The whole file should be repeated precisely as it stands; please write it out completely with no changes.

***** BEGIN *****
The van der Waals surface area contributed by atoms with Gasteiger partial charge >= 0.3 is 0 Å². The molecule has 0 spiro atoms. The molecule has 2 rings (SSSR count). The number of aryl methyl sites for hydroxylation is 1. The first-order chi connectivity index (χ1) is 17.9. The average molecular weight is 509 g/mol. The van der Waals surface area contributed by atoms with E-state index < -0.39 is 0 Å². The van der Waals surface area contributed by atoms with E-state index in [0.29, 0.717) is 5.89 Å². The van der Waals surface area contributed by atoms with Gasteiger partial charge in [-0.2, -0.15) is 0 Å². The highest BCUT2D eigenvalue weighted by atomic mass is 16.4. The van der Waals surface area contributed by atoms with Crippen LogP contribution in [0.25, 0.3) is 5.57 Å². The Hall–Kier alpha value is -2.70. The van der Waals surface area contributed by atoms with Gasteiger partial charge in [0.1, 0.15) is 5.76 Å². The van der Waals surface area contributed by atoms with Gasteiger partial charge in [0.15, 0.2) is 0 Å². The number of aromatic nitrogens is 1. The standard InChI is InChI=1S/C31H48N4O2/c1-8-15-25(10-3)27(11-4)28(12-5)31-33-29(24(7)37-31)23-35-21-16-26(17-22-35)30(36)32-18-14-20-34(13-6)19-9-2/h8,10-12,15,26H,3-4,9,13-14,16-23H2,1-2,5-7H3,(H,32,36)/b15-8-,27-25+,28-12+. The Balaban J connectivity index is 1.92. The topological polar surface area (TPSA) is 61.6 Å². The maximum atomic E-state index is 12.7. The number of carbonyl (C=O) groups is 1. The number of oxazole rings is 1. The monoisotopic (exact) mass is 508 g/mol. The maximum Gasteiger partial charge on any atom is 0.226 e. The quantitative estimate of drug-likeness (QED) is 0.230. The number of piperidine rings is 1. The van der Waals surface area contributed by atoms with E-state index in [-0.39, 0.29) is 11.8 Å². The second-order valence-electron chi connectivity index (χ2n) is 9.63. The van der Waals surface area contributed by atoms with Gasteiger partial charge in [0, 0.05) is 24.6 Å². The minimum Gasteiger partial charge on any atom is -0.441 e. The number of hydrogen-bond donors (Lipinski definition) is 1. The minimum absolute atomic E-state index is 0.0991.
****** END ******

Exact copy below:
The van der Waals surface area contributed by atoms with Gasteiger partial charge >= 0.3 is 0 Å². The molecule has 0 spiro atoms. The molecule has 2 rings (SSSR count). The number of aryl methyl sites for hydroxylation is 1. The first-order chi connectivity index (χ1) is 17.9. The average molecular weight is 509 g/mol. The van der Waals surface area contributed by atoms with E-state index < -0.39 is 0 Å². The van der Waals surface area contributed by atoms with E-state index in [0.29, 0.717) is 5.89 Å². The van der Waals surface area contributed by atoms with Gasteiger partial charge in [-0.2, -0.15) is 0 Å². The highest BCUT2D eigenvalue weighted by atomic mass is 16.4. The van der Waals surface area contributed by atoms with Crippen LogP contribution in [0.25, 0.3) is 5.57 Å². The Hall–Kier alpha value is -2.70. The van der Waals surface area contributed by atoms with Gasteiger partial charge in [0.1, 0.15) is 5.76 Å². The van der Waals surface area contributed by atoms with Gasteiger partial charge in [0.15, 0.2) is 0 Å². The number of aromatic nitrogens is 1. The standard InChI is InChI=1S/C31H48N4O2/c1-8-15-25(10-3)27(11-4)28(12-5)31-33-29(24(7)37-31)23-35-21-16-26(17-22-35)30(36)32-18-14-20-34(13-6)19-9-2/h8,10-12,15,26H,3-4,9,13-14,16-23H2,1-2,5-7H3,(H,32,36)/b15-8-,27-25+,28-12+. The Balaban J connectivity index is 1.92. The topological polar surface area (TPSA) is 61.6 Å². The maximum atomic E-state index is 12.7. The number of carbonyl (C=O) groups is 1. The number of oxazole rings is 1. The monoisotopic (exact) mass is 508 g/mol. The maximum Gasteiger partial charge on any atom is 0.226 e. The quantitative estimate of drug-likeness (QED) is 0.230. The number of piperidine rings is 1. The van der Waals surface area contributed by atoms with E-state index in [-0.39, 0.29) is 11.8 Å². The second-order valence-electron chi connectivity index (χ2n) is 9.63. The van der Waals surface area contributed by atoms with Gasteiger partial charge in [0, 0.05) is 24.6 Å². The minimum Gasteiger partial charge on any atom is -0.441 e. The number of hydrogen-bond donors (Lipinski definition) is 1. The minimum absolute atomic E-state index is 0.0991.